Friday, 20 December 2013

How much would you pay to play in a chess tournament?

An interesting new(-ish) tournament idea from the US. GM Maurice Ashley is behind a $1,000,000 tournament title "Millionaire Chess". It is planned for Las Vegas in October next year and offers a total prize fund of a million dollars.
The obvious intention behind the tournament is to try and bring some of the excitement and money of Poker to the chess board. Along with the poker sized prize fund is of course a poker sized entry fee. And this is the kicker, as the entry fee is $1000. So the gamble for the organisers is finding enough chess players with $1000 (plus enough to cover travel expenses) who would find such a tournament worthwhile.
Certainly 20 years ago I would have said that the organisers would have had no hope of attracting enough entries. And while I think the odds are still not in their favour, I do think they have a better chance of succeeding now. While chess players are still quite tight fisted, I sense that more average players  are willing to spend some extra cash to play an event, as long as the event is worth it. In part this is due to the rise in living standards in parts of the world, but it also a function of a growing chess population.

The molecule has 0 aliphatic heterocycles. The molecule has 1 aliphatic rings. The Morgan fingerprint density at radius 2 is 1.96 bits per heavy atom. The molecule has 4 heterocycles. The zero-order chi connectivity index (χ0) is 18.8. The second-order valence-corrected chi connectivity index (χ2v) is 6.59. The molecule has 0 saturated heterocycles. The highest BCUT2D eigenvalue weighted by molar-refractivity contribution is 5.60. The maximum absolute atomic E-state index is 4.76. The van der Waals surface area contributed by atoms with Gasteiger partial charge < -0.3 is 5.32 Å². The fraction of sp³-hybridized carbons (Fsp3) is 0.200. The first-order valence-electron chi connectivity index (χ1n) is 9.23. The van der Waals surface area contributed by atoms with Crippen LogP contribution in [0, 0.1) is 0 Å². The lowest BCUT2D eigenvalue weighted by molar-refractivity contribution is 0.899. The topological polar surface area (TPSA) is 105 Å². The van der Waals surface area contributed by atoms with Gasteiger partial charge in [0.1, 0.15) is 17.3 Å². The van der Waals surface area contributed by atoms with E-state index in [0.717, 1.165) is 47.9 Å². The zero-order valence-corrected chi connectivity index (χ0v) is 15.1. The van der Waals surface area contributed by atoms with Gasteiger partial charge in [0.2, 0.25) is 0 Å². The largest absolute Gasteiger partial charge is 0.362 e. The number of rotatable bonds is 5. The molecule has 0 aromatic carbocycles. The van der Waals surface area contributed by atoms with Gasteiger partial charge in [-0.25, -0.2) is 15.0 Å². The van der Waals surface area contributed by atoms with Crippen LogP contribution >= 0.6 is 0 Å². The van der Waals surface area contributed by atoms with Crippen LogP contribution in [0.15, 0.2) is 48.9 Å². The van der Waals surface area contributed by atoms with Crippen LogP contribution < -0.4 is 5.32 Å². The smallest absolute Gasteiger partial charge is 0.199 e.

Whether this is enough to make this event go ahead (as the organisers have put some conditions on it taking place), I'm not entirely sure, but as one commentator said ,"either this event will be a huge flop, or it will change chess forever!"

1 comment:

Anonymous said...

Without knowing poker that well, is it not the case that an amateur can beat the best by getting lucky with the cards? No such opportunity really exists at chess. So the chance of a bottom chess seed actually winning a jackpot prize is as minimal as always.

Whilst a $ 1000 entry fee and corresponding prize fund is defensible for an Open, it's also being applied to the numerous rating restricted sections. Offering that sort of prize money to players who aren't objectively that good, just encourages undesirable behaviour such as ratings manipulation and even outright cheating.

Did everyone notice the liberties being taken with the Laws of Chess? Potentially you could be defaulted if the organiser objects to your opening play. They quote the Exchange French, but the Exchange Slav or even the London system might qualify. You aren't even allowed to repeat moves to reach a time control.